McWicked wins 48th running of Adios
MEADOW LANDS – When Ed James asked Casie Coleman to train a talented horse by the name of McWicked, she hesitated. At the time, Coleman was slicing her stable nearly in half and she didn’t want to take on more horses.
But James was a friend and owner of SSG Stables in North Boston, N.Y., so she couldn’t turn down his request.
On a clear Saturday afternoon over a dry track, McWicked, with David Miller in the sulky, grabbed the lead early from the nine-horse field and came home strong to win the $400,000 Adios for 3-year-olds colt and geldings at The Meadows Racetrack.
McWicked, which went off at 1-5, crossed first in a time of 1:49.1, a length ahead of Somewhere In LA and Brett Miller, David’s cousin. Cammikey, driven by Brian Zendt and owned by Nan and Wendy Cameron of Washington, finished third.
McWicked’s victory was notable for a couple reasons. Favorites have not fared well in the Adios. Only seven favorites in the past 23 years have captured the Delvin Miller Pace for the Orchids. And Casie Coleman became the first female trainer to win this race.
“It’s pretty cool, but the way I look at it, I get the woman question all the time,” said Coleman, who is from British Columbia but cut her teeth in the sport in Alberta. “I just look at it that I’m another trainer. Whether it be female or male. It’s pretty awesome to win; that’s for sure.”
Coleman, named Canada’s Trainer of the Year five times, had sliced the number of horses from 140 to 79.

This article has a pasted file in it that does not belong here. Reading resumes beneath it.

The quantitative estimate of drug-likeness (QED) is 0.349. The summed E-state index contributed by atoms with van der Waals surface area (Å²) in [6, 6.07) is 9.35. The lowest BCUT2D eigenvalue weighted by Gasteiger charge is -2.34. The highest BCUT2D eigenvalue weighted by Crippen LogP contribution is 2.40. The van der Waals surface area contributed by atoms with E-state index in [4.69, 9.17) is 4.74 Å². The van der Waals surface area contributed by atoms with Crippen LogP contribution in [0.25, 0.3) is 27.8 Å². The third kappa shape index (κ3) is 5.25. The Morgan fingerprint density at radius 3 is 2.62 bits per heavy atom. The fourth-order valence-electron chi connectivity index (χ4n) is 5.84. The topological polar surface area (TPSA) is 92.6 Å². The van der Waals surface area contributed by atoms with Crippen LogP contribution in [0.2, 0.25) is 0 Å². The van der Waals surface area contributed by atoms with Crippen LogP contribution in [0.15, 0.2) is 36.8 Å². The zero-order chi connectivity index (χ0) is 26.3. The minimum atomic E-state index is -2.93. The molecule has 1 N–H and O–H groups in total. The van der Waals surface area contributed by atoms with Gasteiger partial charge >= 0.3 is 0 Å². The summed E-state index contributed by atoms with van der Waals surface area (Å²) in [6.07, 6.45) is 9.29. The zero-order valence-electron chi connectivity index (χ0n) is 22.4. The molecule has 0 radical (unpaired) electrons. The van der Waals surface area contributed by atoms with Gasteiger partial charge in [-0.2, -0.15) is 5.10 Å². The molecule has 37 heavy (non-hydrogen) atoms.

“I was concentrating on top quality over quantity,” Coleman said. “It was my choice. I just decided not to take on any more horses or owners. With McWicked … Ed James came up to me and asked if I would train McWicked. I couldn’t say no to him. It was a good thing I took him.”
McWicked overtook At Press Time shortly past the gate and never trailed after that. Somewhere In LA made a short but futile attempt to catch him at the top of the stretch.
McWicked made the quarter in 26.3, the half at 55.4 and the three-quarter pole at 1:22.3.
“I was really surprised that there wasn’t a couple more that pushed off,” said Miller. “He doesn’t have to be at the front. I was more afraid of getting off fourth, coming first over. I wanted to get back to the lead if it was easy enough, and it was easy enough. When I got to half, I felt pretty confident. He always feels pretty confident.”
This was Miller’s second Adios victory. He drove Shadow Play across first in the 2009 Adios, held at Mohegan Sun at Pocono Downs because The Meadows was undergoing renovations.
“He was the dead favorite, and that’s the way David raced him,” Coleman said. “You can race him anyway. He prefers coming off the helmet. Everyone prefers to be the second over, but that’s the trip he likes too. He’s good at the front too, obviously. When Dave moved him around to the front, and we got to the half in 55.4, I was pretty confident.”
The victory was worth $200,000 to McWicked and pushed his earnings to $618,830 for the year.
“He’s a great big sound horse. He’s got a great gait in him,” Coleman said. “If I were to change something on the horse, I don’t know what it would be. He makes my job easy, because he doesn’t have many complications for me to tend to every day.”
McWicked will race in two Pennsylvania Sires Stakes – one in Chester Aug. 7 and at The Meadows Aug. 29 – before the PASS finals in Philadelphia Sept. 7. The last leg on the trip will be the Little Brown Jug Sept. 18.
“He’s done everything we asked of him from behind the gate, done everything Dave asked of him and everything I asked of him,” Coleman said. “We’re pretty happy with him so far.”